I did not take this review as being too rough. When it comes to constructive criticism, there is no such thing as too harsh. I’d love to do a little polishing on the novel, but editing for a narrative of this size is literally $1-2000. Unless it becomes an international bestseller, I don’t think I should spend that kind of cash on this book.
“1. As with many new/independent authors, please, please, please if you are going to use guns in your stories, consult a firearms expert. At the beginning of the book, you make reference to a shotgun, and then a few lines latter you call it a rifle. A rifle and shotgun are two very different types of firearms. Likewise, at the end of the book the character Seth, takes a single barrel shotgun from Theia. What type of shotgun are you describing? Are you referring to a single shot shotgun, or a pump shotgun? Based upon how Seth used the shotgun, I assume that you meant a pump, however a little clarification and fact checking go a long way in adding to the credibility of the story.”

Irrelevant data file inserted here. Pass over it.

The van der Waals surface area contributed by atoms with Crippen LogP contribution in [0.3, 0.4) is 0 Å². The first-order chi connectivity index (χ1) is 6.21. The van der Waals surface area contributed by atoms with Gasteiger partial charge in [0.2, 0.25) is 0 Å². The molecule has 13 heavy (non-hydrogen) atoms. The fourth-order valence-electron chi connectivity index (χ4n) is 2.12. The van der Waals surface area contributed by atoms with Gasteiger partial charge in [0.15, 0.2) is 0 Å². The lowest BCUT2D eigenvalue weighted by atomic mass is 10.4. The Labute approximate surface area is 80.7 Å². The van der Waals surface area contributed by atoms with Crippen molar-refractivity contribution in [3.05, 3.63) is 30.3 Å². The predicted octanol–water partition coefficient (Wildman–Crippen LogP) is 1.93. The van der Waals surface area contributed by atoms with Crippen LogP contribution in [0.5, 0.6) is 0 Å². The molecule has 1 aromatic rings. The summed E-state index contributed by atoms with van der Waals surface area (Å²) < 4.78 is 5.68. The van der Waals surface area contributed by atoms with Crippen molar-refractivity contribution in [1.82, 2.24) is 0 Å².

I have been permitted to correct these, among other errors that I noticed. This in particular is something I fixed because you were correct to point it out.
“2. Maybe this is just me, but you had too many subplots or story lines in the first half of the book. To be honest, initially, it was hard to tell who the main characters were and who were supporting characters. Take the character Adam for example; you did a very nice job developing him just enough to get the readers to care about him, to hope that he was about to rise above the circumstances of his life and then your promptly kill him. For me, that was a big letdown. I would recommend not so many subplots. In addition, I would recommend that when a supporting character is disposable (which in this story all of them were), spend less time in development.”